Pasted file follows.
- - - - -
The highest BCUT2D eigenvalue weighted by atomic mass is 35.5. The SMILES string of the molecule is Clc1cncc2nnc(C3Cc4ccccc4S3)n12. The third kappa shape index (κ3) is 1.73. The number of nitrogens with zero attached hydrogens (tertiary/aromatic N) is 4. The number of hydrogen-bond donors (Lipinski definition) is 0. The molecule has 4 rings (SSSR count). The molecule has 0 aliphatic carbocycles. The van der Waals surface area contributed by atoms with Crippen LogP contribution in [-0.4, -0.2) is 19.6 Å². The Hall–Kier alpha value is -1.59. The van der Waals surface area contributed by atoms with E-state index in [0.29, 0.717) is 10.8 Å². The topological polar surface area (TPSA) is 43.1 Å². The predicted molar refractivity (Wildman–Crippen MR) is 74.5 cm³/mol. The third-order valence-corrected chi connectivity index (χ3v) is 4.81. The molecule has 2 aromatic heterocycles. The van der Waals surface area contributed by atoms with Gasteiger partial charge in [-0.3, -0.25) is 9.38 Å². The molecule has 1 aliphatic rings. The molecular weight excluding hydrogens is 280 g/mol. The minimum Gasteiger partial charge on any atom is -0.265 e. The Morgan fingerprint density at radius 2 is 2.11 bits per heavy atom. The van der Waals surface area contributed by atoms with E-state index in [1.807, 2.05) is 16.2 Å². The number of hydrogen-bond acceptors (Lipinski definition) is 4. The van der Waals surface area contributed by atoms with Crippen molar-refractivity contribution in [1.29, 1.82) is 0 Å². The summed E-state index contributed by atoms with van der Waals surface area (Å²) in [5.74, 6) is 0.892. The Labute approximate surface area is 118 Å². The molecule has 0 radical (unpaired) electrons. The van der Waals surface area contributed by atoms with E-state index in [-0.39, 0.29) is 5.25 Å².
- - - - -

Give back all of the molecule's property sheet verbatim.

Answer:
The highest BCUT2D eigenvalue weighted by atomic mass is 35.5. The SMILES string of the molecule is Clc1cncc2nnc(C3Cc4ccccc4S3)n12. The third kappa shape index (κ3) is 1.73. The number of nitrogens with zero attached hydrogens (tertiary/aromatic N) is 4. The number of hydrogen-bond donors (Lipinski definition) is 0. The molecule has 4 rings (SSSR count). The molecule has 0 aliphatic carbocycles. The van der Waals surface area contributed by atoms with Crippen LogP contribution in [-0.4, -0.2) is 19.6 Å². The Hall–Kier alpha value is -1.59. The van der Waals surface area contributed by atoms with E-state index in [0.29, 0.717) is 10.8 Å². The topological polar surface area (TPSA) is 43.1 Å². The predicted molar refractivity (Wildman–Crippen MR) is 74.5 cm³/mol. The third-order valence-corrected chi connectivity index (χ3v) is 4.81. The molecule has 2 aromatic heterocycles. The van der Waals surface area contributed by atoms with Gasteiger partial charge in [-0.3, -0.25) is 9.38 Å². The molecule has 1 aliphatic rings. The molecular weight excluding hydrogens is 280 g/mol. The minimum Gasteiger partial charge on any atom is -0.265 e. The Morgan fingerprint density at radius 2 is 2.11 bits per heavy atom. The van der Waals surface area contributed by atoms with E-state index in [1.807, 2.05) is 16.2 Å². The number of hydrogen-bond acceptors (Lipinski definition) is 4. The van der Waals surface area contributed by atoms with Crippen molar-refractivity contribution in [1.29, 1.82) is 0 Å². The summed E-state index contributed by atoms with van der Waals surface area (Å²) in [5.74, 6) is 0.892. The Labute approximate surface area is 118 Å². The molecule has 0 radical (unpaired) electrons. The van der Waals surface area contributed by atoms with E-state index in [-0.39, 0.29) is 5.25 Å².